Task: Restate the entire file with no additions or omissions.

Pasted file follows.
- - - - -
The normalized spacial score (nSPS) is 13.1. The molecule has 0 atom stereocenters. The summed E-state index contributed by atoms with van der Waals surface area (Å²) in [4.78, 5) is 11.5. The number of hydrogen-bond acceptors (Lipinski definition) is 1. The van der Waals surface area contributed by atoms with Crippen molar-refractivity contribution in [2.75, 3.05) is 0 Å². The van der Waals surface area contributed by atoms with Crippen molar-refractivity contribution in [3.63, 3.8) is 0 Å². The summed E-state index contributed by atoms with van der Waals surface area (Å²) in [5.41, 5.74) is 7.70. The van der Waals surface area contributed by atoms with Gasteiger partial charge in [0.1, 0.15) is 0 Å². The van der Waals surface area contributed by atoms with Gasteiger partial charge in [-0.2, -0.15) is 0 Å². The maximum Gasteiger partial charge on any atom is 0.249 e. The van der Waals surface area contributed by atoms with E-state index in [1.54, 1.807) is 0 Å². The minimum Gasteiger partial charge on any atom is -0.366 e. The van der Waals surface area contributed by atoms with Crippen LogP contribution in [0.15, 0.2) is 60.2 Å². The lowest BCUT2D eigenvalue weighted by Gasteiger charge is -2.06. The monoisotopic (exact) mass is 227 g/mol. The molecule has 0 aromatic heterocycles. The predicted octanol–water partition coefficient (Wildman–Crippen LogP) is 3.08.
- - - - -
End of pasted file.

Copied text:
The normalized spacial score (nSPS) is 13.1. The molecule has 0 atom stereocenters. The summed E-state index contributed by atoms with van der Waals surface area (Å²) in [4.78, 5) is 11.5. The number of hydrogen-bond acceptors (Lipinski definition) is 1. The van der Waals surface area contributed by atoms with Crippen molar-refractivity contribution in [2.75, 3.05) is 0 Å². The van der Waals surface area contributed by atoms with Crippen molar-refractivity contribution in [3.63, 3.8) is 0 Å². The summed E-state index contributed by atoms with van der Waals surface area (Å²) in [5.41, 5.74) is 7.70. The van der Waals surface area contributed by atoms with Gasteiger partial charge in [0.1, 0.15) is 0 Å². The van der Waals surface area contributed by atoms with Gasteiger partial charge in [-0.2, -0.15) is 0 Å². The maximum Gasteiger partial charge on any atom is 0.249 e. The van der Waals surface area contributed by atoms with E-state index in [1.54, 1.807) is 0 Å². The minimum Gasteiger partial charge on any atom is -0.366 e. The van der Waals surface area contributed by atoms with Crippen LogP contribution in [0.15, 0.2) is 60.2 Å². The lowest BCUT2D eigenvalue weighted by Gasteiger charge is -2.06. The monoisotopic (exact) mass is 227 g/mol. The molecule has 0 aromatic heterocycles. The predicted octanol–water partition coefficient (Wildman–Crippen LogP) is 3.08.